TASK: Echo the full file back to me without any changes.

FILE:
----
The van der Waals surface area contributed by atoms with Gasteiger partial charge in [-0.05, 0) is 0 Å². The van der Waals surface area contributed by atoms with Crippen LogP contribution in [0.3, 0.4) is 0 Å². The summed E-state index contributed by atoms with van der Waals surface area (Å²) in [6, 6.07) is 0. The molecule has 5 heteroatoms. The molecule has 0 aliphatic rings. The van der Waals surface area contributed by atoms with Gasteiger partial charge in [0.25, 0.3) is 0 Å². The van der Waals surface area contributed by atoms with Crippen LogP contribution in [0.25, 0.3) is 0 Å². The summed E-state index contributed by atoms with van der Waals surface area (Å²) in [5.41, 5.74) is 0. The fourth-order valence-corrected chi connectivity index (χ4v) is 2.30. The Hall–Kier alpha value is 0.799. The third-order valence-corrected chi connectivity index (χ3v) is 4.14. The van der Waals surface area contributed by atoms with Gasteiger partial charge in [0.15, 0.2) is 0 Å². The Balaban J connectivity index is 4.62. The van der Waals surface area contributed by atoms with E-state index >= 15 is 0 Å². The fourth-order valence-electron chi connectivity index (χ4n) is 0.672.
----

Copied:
The van der Waals surface area contributed by atoms with Gasteiger partial charge in [-0.05, 0) is 0 Å². The van der Waals surface area contributed by atoms with Crippen LogP contribution in [0.3, 0.4) is 0 Å². The summed E-state index contributed by atoms with van der Waals surface area (Å²) in [6, 6.07) is 0. The molecule has 5 heteroatoms. The molecule has 0 aliphatic rings. The van der Waals surface area contributed by atoms with Gasteiger partial charge in [0.25, 0.3) is 0 Å². The van der Waals surface area contributed by atoms with Crippen LogP contribution in [0.25, 0.3) is 0 Å². The summed E-state index contributed by atoms with van der Waals surface area (Å²) in [5.41, 5.74) is 0. The fourth-order valence-corrected chi connectivity index (χ4v) is 2.30. The Hall–Kier alpha value is 0.799. The third-order valence-corrected chi connectivity index (χ3v) is 4.14. The van der Waals surface area contributed by atoms with Gasteiger partial charge in [0.15, 0.2) is 0 Å². The Balaban J connectivity index is 4.62. The van der Waals surface area contributed by atoms with E-state index >= 15 is 0 Å². The fourth-order valence-electron chi connectivity index (χ4n) is 0.672.